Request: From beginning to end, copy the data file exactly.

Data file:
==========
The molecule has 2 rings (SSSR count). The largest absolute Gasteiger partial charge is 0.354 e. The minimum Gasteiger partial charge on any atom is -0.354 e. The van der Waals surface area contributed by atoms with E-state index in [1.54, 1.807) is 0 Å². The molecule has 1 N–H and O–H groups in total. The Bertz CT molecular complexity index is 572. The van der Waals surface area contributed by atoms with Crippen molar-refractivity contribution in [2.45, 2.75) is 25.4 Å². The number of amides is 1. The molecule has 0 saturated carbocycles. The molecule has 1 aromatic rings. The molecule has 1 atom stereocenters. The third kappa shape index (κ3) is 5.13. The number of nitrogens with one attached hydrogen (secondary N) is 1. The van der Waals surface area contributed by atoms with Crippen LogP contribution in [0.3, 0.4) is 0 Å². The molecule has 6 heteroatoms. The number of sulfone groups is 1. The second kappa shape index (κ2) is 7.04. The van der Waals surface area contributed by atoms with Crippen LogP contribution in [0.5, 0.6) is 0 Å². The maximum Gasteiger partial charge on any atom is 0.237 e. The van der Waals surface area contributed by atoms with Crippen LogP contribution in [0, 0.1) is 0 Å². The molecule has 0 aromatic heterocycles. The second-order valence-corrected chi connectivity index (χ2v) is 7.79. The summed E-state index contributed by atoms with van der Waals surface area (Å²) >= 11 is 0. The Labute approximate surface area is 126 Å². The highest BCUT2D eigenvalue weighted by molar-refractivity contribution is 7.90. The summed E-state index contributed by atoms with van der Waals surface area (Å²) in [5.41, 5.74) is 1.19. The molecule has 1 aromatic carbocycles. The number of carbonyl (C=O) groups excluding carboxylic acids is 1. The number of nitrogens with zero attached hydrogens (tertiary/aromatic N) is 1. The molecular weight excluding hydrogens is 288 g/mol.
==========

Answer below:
The molecule has 2 rings (SSSR count). The largest absolute Gasteiger partial charge is 0.354 e. The minimum Gasteiger partial charge on any atom is -0.354 e. The van der Waals surface area contributed by atoms with E-state index in [1.54, 1.807) is 0 Å². The molecule has 1 N–H and O–H groups in total. The Bertz CT molecular complexity index is 572. The van der Waals surface area contributed by atoms with Crippen molar-refractivity contribution in [2.45, 2.75) is 25.4 Å². The number of amides is 1. The molecule has 0 saturated carbocycles. The molecule has 1 aromatic rings. The molecule has 1 atom stereocenters. The third kappa shape index (κ3) is 5.13. The number of nitrogens with one attached hydrogen (secondary N) is 1. The van der Waals surface area contributed by atoms with Crippen LogP contribution in [0.3, 0.4) is 0 Å². The molecule has 6 heteroatoms. The number of sulfone groups is 1. The second kappa shape index (κ2) is 7.04. The van der Waals surface area contributed by atoms with Crippen LogP contribution in [0.5, 0.6) is 0 Å². The maximum Gasteiger partial charge on any atom is 0.237 e. The van der Waals surface area contributed by atoms with Crippen LogP contribution in [0, 0.1) is 0 Å². The molecule has 0 aromatic heterocycles. The second-order valence-corrected chi connectivity index (χ2v) is 7.79. The summed E-state index contributed by atoms with van der Waals surface area (Å²) >= 11 is 0. The Labute approximate surface area is 126 Å². The highest BCUT2D eigenvalue weighted by molar-refractivity contribution is 7.90. The summed E-state index contributed by atoms with van der Waals surface area (Å²) in [5.41, 5.74) is 1.19. The molecule has 1 aromatic carbocycles. The number of carbonyl (C=O) groups excluding carboxylic acids is 1. The number of nitrogens with zero attached hydrogens (tertiary/aromatic N) is 1. The molecular weight excluding hydrogens is 288 g/mol.